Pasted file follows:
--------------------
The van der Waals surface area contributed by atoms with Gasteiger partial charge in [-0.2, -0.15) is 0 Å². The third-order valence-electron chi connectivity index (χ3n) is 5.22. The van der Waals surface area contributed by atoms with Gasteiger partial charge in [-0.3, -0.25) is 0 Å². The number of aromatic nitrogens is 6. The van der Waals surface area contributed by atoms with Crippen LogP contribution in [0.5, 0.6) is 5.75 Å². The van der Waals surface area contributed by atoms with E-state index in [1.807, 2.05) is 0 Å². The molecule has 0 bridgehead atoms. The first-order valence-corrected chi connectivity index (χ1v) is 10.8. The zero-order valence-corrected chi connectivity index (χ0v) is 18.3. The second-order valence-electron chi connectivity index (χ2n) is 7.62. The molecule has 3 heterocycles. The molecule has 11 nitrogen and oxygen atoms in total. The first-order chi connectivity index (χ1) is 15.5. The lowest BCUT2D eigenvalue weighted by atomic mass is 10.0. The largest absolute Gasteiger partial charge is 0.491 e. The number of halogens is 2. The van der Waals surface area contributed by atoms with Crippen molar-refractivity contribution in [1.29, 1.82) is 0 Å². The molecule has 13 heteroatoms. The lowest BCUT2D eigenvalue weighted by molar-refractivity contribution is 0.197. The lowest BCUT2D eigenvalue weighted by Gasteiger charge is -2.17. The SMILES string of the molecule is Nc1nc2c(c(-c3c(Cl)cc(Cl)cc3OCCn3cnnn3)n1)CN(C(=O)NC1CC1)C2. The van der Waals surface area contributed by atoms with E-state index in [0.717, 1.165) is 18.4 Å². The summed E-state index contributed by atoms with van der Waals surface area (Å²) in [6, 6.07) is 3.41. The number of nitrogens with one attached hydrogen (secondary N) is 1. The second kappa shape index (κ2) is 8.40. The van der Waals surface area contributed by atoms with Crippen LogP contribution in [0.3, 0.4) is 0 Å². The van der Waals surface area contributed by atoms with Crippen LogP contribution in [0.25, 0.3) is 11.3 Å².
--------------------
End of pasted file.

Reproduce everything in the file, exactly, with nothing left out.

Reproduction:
The van der Waals surface area contributed by atoms with Gasteiger partial charge in [-0.2, -0.15) is 0 Å². The third-order valence-electron chi connectivity index (χ3n) is 5.22. The van der Waals surface area contributed by atoms with Gasteiger partial charge in [-0.3, -0.25) is 0 Å². The number of aromatic nitrogens is 6. The van der Waals surface area contributed by atoms with Crippen LogP contribution in [0.5, 0.6) is 5.75 Å². The van der Waals surface area contributed by atoms with E-state index in [1.807, 2.05) is 0 Å². The molecule has 0 bridgehead atoms. The first-order valence-corrected chi connectivity index (χ1v) is 10.8. The zero-order valence-corrected chi connectivity index (χ0v) is 18.3. The second-order valence-electron chi connectivity index (χ2n) is 7.62. The molecule has 3 heterocycles. The molecule has 11 nitrogen and oxygen atoms in total. The first-order chi connectivity index (χ1) is 15.5. The lowest BCUT2D eigenvalue weighted by atomic mass is 10.0. The largest absolute Gasteiger partial charge is 0.491 e. The number of halogens is 2. The van der Waals surface area contributed by atoms with Crippen molar-refractivity contribution in [1.29, 1.82) is 0 Å². The molecule has 13 heteroatoms. The lowest BCUT2D eigenvalue weighted by molar-refractivity contribution is 0.197. The lowest BCUT2D eigenvalue weighted by Gasteiger charge is -2.17. The SMILES string of the molecule is Nc1nc2c(c(-c3c(Cl)cc(Cl)cc3OCCn3cnnn3)n1)CN(C(=O)NC1CC1)C2. The van der Waals surface area contributed by atoms with E-state index in [0.717, 1.165) is 18.4 Å². The summed E-state index contributed by atoms with van der Waals surface area (Å²) in [6, 6.07) is 3.41. The number of nitrogens with one attached hydrogen (secondary N) is 1. The second kappa shape index (κ2) is 8.40. The van der Waals surface area contributed by atoms with Crippen LogP contribution in [0.3, 0.4) is 0 Å². The van der Waals surface area contributed by atoms with Crippen LogP contribution in [0.25, 0.3) is 11.3 Å².